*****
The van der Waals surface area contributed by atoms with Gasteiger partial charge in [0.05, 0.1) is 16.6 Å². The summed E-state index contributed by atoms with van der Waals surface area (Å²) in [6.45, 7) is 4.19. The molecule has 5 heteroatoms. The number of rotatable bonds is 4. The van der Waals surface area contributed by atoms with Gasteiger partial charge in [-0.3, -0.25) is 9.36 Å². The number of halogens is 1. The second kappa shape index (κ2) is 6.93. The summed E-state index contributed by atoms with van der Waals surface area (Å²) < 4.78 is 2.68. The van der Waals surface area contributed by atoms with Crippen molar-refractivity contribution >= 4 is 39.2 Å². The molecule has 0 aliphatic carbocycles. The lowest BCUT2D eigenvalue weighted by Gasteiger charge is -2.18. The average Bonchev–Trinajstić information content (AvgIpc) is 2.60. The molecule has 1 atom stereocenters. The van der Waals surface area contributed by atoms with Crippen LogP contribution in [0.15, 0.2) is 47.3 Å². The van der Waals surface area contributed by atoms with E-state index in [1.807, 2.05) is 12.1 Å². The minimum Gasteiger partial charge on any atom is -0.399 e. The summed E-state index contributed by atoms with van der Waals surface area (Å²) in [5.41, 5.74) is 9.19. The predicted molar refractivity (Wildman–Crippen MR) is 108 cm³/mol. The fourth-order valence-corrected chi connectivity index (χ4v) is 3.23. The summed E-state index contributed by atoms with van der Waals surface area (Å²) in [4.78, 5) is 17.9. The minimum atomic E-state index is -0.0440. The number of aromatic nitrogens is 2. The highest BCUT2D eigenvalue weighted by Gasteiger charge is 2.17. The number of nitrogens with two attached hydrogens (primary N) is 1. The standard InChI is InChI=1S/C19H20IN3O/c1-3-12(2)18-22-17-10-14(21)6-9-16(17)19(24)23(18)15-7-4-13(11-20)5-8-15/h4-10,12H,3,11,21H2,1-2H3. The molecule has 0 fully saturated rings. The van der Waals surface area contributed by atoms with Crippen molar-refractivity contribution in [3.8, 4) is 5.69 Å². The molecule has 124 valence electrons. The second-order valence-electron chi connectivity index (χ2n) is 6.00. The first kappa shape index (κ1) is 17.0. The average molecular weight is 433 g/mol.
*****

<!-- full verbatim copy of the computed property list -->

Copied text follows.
The van der Waals surface area contributed by atoms with Gasteiger partial charge in [0.05, 0.1) is 16.6 Å². The summed E-state index contributed by atoms with van der Waals surface area (Å²) in [6.45, 7) is 4.19. The molecule has 5 heteroatoms. The number of rotatable bonds is 4. The van der Waals surface area contributed by atoms with Gasteiger partial charge in [-0.3, -0.25) is 9.36 Å². The number of halogens is 1. The second kappa shape index (κ2) is 6.93. The summed E-state index contributed by atoms with van der Waals surface area (Å²) < 4.78 is 2.68. The van der Waals surface area contributed by atoms with Crippen molar-refractivity contribution >= 4 is 39.2 Å². The molecule has 0 aliphatic carbocycles. The lowest BCUT2D eigenvalue weighted by Gasteiger charge is -2.18. The average Bonchev–Trinajstić information content (AvgIpc) is 2.60. The molecule has 1 atom stereocenters. The van der Waals surface area contributed by atoms with Crippen LogP contribution in [0.15, 0.2) is 47.3 Å². The van der Waals surface area contributed by atoms with E-state index in [1.807, 2.05) is 12.1 Å². The minimum Gasteiger partial charge on any atom is -0.399 e. The summed E-state index contributed by atoms with van der Waals surface area (Å²) in [5.41, 5.74) is 9.19. The predicted molar refractivity (Wildman–Crippen MR) is 108 cm³/mol. The fourth-order valence-corrected chi connectivity index (χ4v) is 3.23. The summed E-state index contributed by atoms with van der Waals surface area (Å²) in [4.78, 5) is 17.9. The minimum atomic E-state index is -0.0440. The number of aromatic nitrogens is 2. The highest BCUT2D eigenvalue weighted by Gasteiger charge is 2.17. The number of nitrogens with two attached hydrogens (primary N) is 1. The standard InChI is InChI=1S/C19H20IN3O/c1-3-12(2)18-22-17-10-14(21)6-9-16(17)19(24)23(18)15-7-4-13(11-20)5-8-15/h4-10,12H,3,11,21H2,1-2H3. The molecule has 0 fully saturated rings. The van der Waals surface area contributed by atoms with Crippen molar-refractivity contribution in [3.8, 4) is 5.69 Å². The molecule has 124 valence electrons. The second-order valence-electron chi connectivity index (χ2n) is 6.00. The first kappa shape index (κ1) is 17.0. The average molecular weight is 433 g/mol.